Five Pluto Secrets From New Horizons

Five Pluto Secrets From New Horizons

13/07/2016Written by Tamela Maciel

It’s been a year since New Horizons made its closest approach to Pluto. Here are five things that we have learned about this icy dwarf planet since then.

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mascot Telescope Right
Image Credit: NASA

On 14 July 2015, NASA’s New Horizons mission came within 7,800 miles of Pluto, making its closest approach to this icy dwarf planet at the edge of our Solar System.

While the visit was fleeting, New Horizons glimpsed many surprising and mysterious details of Pluto and its five moons that continue to be processed and unravelled today.

Here are five things that we have learned about Pluto in the past year.

1. Pluto is not boring

Image Credit:  NASA, ESA, and M. Buie

Image Credit: NASA, ESA, and M. Buie

Before New Horizons, the best images we had of Pluto were from the Hubble Space Telescope (right). The images revealed blurry dark and light patches on the surface of Pluto but many astronomers assumed that Pluto was an old, cratered, dead world with no active geology.

To their great surprise, Pluto is full of fresh activity and exotic geology ranging from heart-shaped glaciers of solid nitrogen with floating water icebergs to mountains of ice more than two miles high. Pluto may even boast one of the largest active volcanoes in the Solar System, spewing out ice not lava onto the frozen world.

“The big surprise is that Pluto turned out so surprising,” says Jeffrey M. Moore of NASA’s Ames Research Centre, speaking to the New York Times.

2. Pluto has a beating heart

2. Pluto has a beating heart
Image Credit: NASA/JHUAPL/SwRI

Speaking of fresh geology, Pluto’s iconic heart-shaped plain of nitrogen ice, dubbed Sputnik Planum, is a living, beating heart, boiling like a giant lava lamp.

This plain is about the same size as the United Kingdom and France combined, and dominates Pluto’s surface. “Sputnik Planum is one of the most amazing geological discoveries in 50-plus years of planetary exploration,” says New Horizons Principal Investigator Alan Stern of the Southwest Research Institute. The plain’s intricate cell-like features are created and kept fresh by ongoing ice convection that sees warmer pockets of nitrogen ice bubbling to the surface, then cooling and sinking again.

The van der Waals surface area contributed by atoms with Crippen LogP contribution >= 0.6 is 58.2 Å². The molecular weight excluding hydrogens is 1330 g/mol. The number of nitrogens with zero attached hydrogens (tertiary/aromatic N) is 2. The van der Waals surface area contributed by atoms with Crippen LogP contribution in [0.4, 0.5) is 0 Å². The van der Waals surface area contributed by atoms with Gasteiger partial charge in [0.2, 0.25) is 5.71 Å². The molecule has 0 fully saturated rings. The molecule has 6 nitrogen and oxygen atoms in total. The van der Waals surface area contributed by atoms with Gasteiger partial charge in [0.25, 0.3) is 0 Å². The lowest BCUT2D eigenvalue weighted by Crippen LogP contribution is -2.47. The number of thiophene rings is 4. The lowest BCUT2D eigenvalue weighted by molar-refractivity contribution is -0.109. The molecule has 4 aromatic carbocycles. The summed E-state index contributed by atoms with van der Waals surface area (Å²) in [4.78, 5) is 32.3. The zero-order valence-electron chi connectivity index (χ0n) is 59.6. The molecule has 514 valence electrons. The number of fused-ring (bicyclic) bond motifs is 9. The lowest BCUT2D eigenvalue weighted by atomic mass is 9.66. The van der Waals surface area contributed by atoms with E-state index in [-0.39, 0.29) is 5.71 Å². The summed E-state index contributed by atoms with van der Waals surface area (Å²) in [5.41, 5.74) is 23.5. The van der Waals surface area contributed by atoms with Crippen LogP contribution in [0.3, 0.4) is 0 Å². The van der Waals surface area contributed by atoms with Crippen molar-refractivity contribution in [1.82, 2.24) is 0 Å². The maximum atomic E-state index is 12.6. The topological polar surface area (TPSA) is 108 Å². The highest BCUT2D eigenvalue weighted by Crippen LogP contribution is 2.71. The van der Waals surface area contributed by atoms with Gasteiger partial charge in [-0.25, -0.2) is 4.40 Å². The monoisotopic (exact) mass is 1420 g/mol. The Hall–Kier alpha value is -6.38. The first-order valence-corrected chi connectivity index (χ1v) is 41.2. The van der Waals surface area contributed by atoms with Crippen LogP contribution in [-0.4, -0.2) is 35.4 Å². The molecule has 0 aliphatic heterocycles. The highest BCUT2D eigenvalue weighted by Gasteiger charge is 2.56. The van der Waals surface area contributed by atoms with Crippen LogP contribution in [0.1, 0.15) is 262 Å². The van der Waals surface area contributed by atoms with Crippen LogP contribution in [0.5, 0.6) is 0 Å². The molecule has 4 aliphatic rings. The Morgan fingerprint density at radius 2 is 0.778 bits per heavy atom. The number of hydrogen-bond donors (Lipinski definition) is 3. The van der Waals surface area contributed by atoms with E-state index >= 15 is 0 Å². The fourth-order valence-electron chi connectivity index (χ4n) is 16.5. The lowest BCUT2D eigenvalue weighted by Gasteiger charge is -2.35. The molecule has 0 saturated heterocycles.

It is thought that lighter icebergs of water float on top of this churning glacier of solid nitrogen.

3. Pluto’s moon Charon burst at the seams

3. Pluto’s moon Charon burst at the seams
Image Credit: NASA/JHUAPL/SwRI

Pluto is locked in a tight dance with its largest moon, Charon, whose surface is also full of surprises.

Spanning half the moon is an enormous canyon, Argo Chasma, that is nearly twice as long as the Grand Canyon and perhaps boasts the highest cliffs in the Solar System.

This rift may have occurred at a time when Charon was younger and warmer and its icy surface literally burst at the seams.

4. Pluto’s small moons wobble sideways faster than expected

Pluto’s four smaller moons – Styx, Nix, Kerberos, and Hydra – are covered in water ice and rotate faster than expected, wobbling on their sides like slow-spinning tops. Their chaotic spins help confirm the idea that these moons are the by-product of a collision that also formed Pluto and Charon.

5. Pluto has hazy clouds

5. Pluto has hazy clouds
Image Credit: NASA/JHUAPL/SwRI

New Horizons was able to photograph Pluto as it was backlit by the Sun, revealing layers of hazy, nitrogen atmosphere and maybe even a few clouds.

Because Pluto is so cold (-229°C on its surface), gas molecules from its atmosphere don’t escape very quickly, but it seems that the atmosphere is even colder and more compact than expected.

Molecules like methane help create the hazy layers and may even snow down on Pluto’s mountain peaks.

What’s next? NASA has confirmed an extended mission for New Horizons that will bring it to 2014 MU69, a small Kuiper Belt object, on New Year’s Day 2019. So more surprises are in store from the icy outer regions of our Solar System.

Since New Horizons flew by Pluto last July, we’ve realised that Pluto is a living, breathing world, driven by an exotic ice geology that still holds many mysteries. It may not be a planet, but it’s certainly not boring.